• Trail Blazers guard Malcolm Brogdon has been a popular name in trade rumors ever since he was sent to Portland as part of the Jrue Holiday deal. However, he tells Jason Quick of The Athletic that he’s pleased with his situation and isn’t seeking a trade. “I’m happy here. I’m valued here. Valued in this leadership/lead-guard role,” Brogdon told The Athletic. “And I can’t complain with that. I’m happy in Portland.” The reigning Sixth Man of the Year, who also said he hasn’t spoken to GM Joe Cronin about a potential deal, added that he didn’t necessarily feel as valued by the Celtics, who traded him after a single season.
  • Nickeil Alexander-Walker says he was “terrified” after being traded to the Timberwolves last February, according to Chris Hine of The Star Tribune. The 25-year-old had already been traded two times in 2022 (to Portland and Utah), and wasn’t playing a regular role with the Jazz last season. Alexander-Walker wondered how he’d be able to crack the rotation for the Wolves, but wound up becoming a key contributor after injuries to Naz Reid and Jaden McDaniels down the stretch. He re-signed with Minnesota on a two-year, $9MM contract over the summer.
  • Former EuroLeague MVP Vasilije Micic doesn’t seem to mind his lack of playing time thus far with the Thunder, per Micic won back-to-back EuroLeague titles (2021 and 2022) with Anadolu Efes. “From the outside for people that follow my career, maybe some things are not smooth and easygoing for me,” Micic said. “But that’s not important to me. The most important is my current feeling, and my current feeling is showing me that everything makes sense, everything was with a reason.Everything in Europe that I achieved was not given to me. I had to work for that. Nobody gave me anything there. So that’s how I learned it.” The 30-year-old NBA rookie is averaging 3.2 PPG and 2.3 APG in 11.8 MPG over 26 appearances with Oklahoma City this season.
  • Nuggets star Nikola Jokic will be sidelined for Wednesday’s contest in Oklahoma City due to lower back pain, but it’s not expected to be a long-term injury, head coach Michael Malone told reporters prior to the game (Twitter link via Bennett Durando of The Denver Post). “I wouldn’t say anything that I think is gonna be a long-term concern. … That back pain was not improving, wasn’t getting any better, so it was just determined by medical staff to try to get that back right, rehab and treatment,” Malone said.

Thunder Notes: Williams, Micic, Dort

Thunder reserve big man Jaylin Williams will miss some early regular season games due a hamstring strain suffered in practice, Brett Dawson tweets. Williams will be reevaluated in a couple of weeks.

Williams projects as Chet Holmgren‘s backup this season after starting 36 of 49 games last season during his rookie campaign. A second-round pick in 2022, Williams averaged 5.9 points, 4.9 rebounds and 1.6 assists in 18.7 minutes.

Olivier Sarr and Ousmane Dieng could see more action until Williams returns.

We have more on the Thunder:

  • Vasilije Micic has noticed some major differences between the EuroLeague and NBA, as relays. “It’s open space, with a much higher pace of play compared to the EuroLeague,” he said. “The paint is more open, providing a lot of opportunities for creative players to penetrate and gain an advantage, especially for skilled ball handlers. It’s also a bit easier to create from that spacing. I’m still trying to adjust. Everything is still new for me, but my teammates are helping me learn as quickly as possible. I believe that, together, we will get there eventually.” The former EuroLeague MVP signed a three-year, $23.5MM contract with Oklahoma City in July.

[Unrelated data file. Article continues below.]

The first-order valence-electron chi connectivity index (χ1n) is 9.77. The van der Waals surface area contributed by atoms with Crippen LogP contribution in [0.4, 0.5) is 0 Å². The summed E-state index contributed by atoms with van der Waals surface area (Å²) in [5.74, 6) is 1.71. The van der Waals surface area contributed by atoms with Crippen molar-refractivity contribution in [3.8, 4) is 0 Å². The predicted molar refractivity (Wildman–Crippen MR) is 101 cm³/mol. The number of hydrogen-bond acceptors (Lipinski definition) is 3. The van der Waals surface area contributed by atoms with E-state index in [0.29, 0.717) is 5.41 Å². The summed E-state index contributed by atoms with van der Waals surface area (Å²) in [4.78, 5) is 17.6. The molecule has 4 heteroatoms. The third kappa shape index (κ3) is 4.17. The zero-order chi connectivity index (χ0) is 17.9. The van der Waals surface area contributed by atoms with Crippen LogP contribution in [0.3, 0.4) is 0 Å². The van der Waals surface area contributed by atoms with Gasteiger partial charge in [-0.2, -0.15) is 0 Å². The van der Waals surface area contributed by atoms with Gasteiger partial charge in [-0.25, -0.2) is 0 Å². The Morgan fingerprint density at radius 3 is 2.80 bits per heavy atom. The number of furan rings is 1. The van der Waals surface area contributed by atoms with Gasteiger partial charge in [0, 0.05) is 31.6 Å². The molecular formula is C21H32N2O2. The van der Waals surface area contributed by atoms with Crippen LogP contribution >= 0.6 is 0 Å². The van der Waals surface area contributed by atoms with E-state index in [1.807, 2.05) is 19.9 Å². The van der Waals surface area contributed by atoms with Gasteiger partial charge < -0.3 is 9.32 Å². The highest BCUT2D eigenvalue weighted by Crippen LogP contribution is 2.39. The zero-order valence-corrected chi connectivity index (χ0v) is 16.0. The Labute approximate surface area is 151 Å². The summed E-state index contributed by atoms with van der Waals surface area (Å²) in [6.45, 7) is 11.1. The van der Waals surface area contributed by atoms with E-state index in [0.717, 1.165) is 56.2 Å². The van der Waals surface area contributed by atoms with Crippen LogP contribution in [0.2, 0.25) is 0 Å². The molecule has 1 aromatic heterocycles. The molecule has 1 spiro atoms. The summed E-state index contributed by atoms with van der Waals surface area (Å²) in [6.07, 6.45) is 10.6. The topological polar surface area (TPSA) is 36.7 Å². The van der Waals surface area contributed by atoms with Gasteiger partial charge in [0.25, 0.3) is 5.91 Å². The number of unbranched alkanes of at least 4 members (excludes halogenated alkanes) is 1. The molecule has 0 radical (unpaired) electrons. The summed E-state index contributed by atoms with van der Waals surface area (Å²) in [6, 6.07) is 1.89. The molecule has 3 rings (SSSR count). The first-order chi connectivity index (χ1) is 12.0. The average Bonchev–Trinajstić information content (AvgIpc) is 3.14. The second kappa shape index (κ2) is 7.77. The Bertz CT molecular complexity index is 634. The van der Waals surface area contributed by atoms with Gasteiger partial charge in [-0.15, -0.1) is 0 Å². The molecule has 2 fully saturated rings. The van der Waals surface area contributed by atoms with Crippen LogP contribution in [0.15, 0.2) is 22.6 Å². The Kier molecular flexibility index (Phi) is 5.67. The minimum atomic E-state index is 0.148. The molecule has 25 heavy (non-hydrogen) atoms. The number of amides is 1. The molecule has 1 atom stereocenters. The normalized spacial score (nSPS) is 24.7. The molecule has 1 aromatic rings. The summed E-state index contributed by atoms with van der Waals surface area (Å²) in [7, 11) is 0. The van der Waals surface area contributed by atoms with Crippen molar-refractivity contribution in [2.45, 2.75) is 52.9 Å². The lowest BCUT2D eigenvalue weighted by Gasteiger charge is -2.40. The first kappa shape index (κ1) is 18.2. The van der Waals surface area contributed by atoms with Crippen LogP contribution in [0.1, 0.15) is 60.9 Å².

• Luguentz Dort scored a team-high 24 points during the team’s exhibition game Thursday in Montreal. It was an emotional homecoming for the Montreal native, he told Joe Mussatto of The Oklahoman. He spoke in French to the crowd prior to the contest. “I just told them that we were honored to be here,” Dort said, “As a Montreal guy, it was an honor for me to bring my team here and play in front of them.”
  • Get all the details on the big Thunder-Rockets trade here.

And-Ones: Dybantsa, Weatherspoon, Breakout Candidates, More

A.J. Dybantsa, a 6’8″ wing from Massachusetts and one of the top high school prospects in the country, intends to reclassify to the 2025 recruiting class, as Jeff Borzello of writes. Dybantsa had previously been the No. 1 player in ESPN’s 2026 recruiting rankings. Now, he becomes the favorite to be selected first overall in the 2026 NBA draft, according to Borzello.

As Borzello explains, Dybantsa, Cooper Flagg, and Cameron Boozer are widely considered the best high school prospects in the country. When ESPN asked 20 college coaches and NBA evaluators to rank the trio this summer, Dybantsa earned seven first-place votes and placed second behind Flagg, who is the frontrunner to be the top pick in the 2025 draft.

“Dybantsa is just the most complete,” one coach told ESPN. “Scores at all three levels. Super athletic. He’s the No. 1 pick in the NBA draft whenever he goes.”

Here are a few more odds and ends from around the league:

  • Former Pelicans assistant Teresa Weatherspoon will be the next head coach of the WNBA’s Chiacgo Sky, reports Shams Charania of The Athletic (Twitter link). The former WNBA star was an assistant in New Orleans for four seasons before the team parted ways with her in June.